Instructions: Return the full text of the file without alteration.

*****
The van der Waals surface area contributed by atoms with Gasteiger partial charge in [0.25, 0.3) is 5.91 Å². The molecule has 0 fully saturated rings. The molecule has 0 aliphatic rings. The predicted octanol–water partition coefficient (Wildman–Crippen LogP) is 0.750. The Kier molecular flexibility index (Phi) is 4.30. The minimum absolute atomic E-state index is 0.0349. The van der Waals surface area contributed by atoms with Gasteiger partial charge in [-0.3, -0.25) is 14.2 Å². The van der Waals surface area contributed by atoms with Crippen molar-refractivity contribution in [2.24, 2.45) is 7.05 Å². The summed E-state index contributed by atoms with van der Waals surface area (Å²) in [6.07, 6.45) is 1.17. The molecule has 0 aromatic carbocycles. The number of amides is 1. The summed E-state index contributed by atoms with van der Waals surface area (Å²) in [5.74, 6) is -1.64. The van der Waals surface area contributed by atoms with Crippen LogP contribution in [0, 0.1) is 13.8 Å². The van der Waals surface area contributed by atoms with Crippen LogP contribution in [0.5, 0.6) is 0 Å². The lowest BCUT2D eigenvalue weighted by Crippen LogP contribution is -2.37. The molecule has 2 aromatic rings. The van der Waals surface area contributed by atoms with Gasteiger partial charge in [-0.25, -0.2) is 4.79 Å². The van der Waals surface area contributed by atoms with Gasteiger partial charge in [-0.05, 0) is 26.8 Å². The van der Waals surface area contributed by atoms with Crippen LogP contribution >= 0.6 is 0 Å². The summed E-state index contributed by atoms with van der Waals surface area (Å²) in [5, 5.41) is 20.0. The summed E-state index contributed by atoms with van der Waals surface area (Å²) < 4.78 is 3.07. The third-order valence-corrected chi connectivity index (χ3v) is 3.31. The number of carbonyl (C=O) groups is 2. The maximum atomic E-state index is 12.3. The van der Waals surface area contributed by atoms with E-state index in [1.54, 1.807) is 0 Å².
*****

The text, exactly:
The van der Waals surface area contributed by atoms with Gasteiger partial charge in [0.25, 0.3) is 5.91 Å². The molecule has 0 fully saturated rings. The molecule has 0 aliphatic rings. The predicted octanol–water partition coefficient (Wildman–Crippen LogP) is 0.750. The Kier molecular flexibility index (Phi) is 4.30. The minimum absolute atomic E-state index is 0.0349. The van der Waals surface area contributed by atoms with Gasteiger partial charge in [-0.3, -0.25) is 14.2 Å². The van der Waals surface area contributed by atoms with Crippen molar-refractivity contribution in [2.24, 2.45) is 7.05 Å². The summed E-state index contributed by atoms with van der Waals surface area (Å²) in [6.07, 6.45) is 1.17. The molecule has 0 aromatic carbocycles. The number of amides is 1. The summed E-state index contributed by atoms with van der Waals surface area (Å²) in [5.74, 6) is -1.64. The van der Waals surface area contributed by atoms with Crippen LogP contribution in [0, 0.1) is 13.8 Å². The van der Waals surface area contributed by atoms with Crippen LogP contribution in [0.5, 0.6) is 0 Å². The lowest BCUT2D eigenvalue weighted by Crippen LogP contribution is -2.37. The molecule has 2 aromatic rings. The van der Waals surface area contributed by atoms with Gasteiger partial charge in [-0.25, -0.2) is 4.79 Å². The van der Waals surface area contributed by atoms with Gasteiger partial charge in [-0.05, 0) is 26.8 Å². The van der Waals surface area contributed by atoms with Crippen LogP contribution >= 0.6 is 0 Å². The summed E-state index contributed by atoms with van der Waals surface area (Å²) in [5, 5.41) is 20.0. The summed E-state index contributed by atoms with van der Waals surface area (Å²) < 4.78 is 3.07. The third-order valence-corrected chi connectivity index (χ3v) is 3.31. The number of carbonyl (C=O) groups is 2. The maximum atomic E-state index is 12.3. The van der Waals surface area contributed by atoms with E-state index in [1.54, 1.807) is 0 Å².